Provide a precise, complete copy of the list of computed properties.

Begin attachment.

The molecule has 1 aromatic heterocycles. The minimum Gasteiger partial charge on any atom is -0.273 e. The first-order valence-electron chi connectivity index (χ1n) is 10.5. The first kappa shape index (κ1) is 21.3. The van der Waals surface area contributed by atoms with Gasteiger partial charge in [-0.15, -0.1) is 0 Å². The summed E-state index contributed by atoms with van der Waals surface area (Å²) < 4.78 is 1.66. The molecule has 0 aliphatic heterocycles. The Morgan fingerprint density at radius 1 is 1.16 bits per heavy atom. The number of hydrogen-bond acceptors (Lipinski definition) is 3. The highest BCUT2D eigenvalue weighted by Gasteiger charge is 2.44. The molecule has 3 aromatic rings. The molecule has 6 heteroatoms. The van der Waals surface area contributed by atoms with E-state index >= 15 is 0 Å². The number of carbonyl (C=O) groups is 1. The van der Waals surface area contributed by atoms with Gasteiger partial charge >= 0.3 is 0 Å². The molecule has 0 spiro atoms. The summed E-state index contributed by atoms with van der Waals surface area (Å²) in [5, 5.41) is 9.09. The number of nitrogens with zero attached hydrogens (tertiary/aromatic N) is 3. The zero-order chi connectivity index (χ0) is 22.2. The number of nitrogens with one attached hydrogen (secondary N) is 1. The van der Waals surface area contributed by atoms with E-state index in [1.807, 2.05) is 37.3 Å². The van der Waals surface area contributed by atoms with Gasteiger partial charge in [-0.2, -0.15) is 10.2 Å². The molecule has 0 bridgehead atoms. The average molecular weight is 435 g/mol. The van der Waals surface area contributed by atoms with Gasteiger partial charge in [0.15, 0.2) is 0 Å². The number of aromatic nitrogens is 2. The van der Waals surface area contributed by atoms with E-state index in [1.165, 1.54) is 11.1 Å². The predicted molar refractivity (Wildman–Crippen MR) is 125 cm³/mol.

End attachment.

The molecule has 1 aromatic heterocycles. The minimum Gasteiger partial charge on any atom is -0.273 e. The first-order valence-electron chi connectivity index (χ1n) is 10.5. The first kappa shape index (κ1) is 21.3. The van der Waals surface area contributed by atoms with Gasteiger partial charge in [-0.15, -0.1) is 0 Å². The summed E-state index contributed by atoms with van der Waals surface area (Å²) < 4.78 is 1.66. The molecule has 0 aliphatic heterocycles. The Morgan fingerprint density at radius 1 is 1.16 bits per heavy atom. The number of hydrogen-bond acceptors (Lipinski definition) is 3. The highest BCUT2D eigenvalue weighted by Gasteiger charge is 2.44. The molecule has 3 aromatic rings. The molecule has 6 heteroatoms. The van der Waals surface area contributed by atoms with E-state index >= 15 is 0 Å². The number of carbonyl (C=O) groups is 1. The van der Waals surface area contributed by atoms with Gasteiger partial charge >= 0.3 is 0 Å². The molecule has 0 spiro atoms. The summed E-state index contributed by atoms with van der Waals surface area (Å²) in [5, 5.41) is 9.09. The number of nitrogens with zero attached hydrogens (tertiary/aromatic N) is 3. The zero-order chi connectivity index (χ0) is 22.2. The number of nitrogens with one attached hydrogen (secondary N) is 1. The van der Waals surface area contributed by atoms with E-state index in [1.807, 2.05) is 37.3 Å². The van der Waals surface area contributed by atoms with Gasteiger partial charge in [-0.2, -0.15) is 10.2 Å². The molecule has 0 bridgehead atoms. The average molecular weight is 435 g/mol. The van der Waals surface area contributed by atoms with Gasteiger partial charge in [0.15, 0.2) is 0 Å². The number of aromatic nitrogens is 2. The van der Waals surface area contributed by atoms with E-state index in [1.165, 1.54) is 11.1 Å². The predicted molar refractivity (Wildman–Crippen MR) is 125 cm³/mol.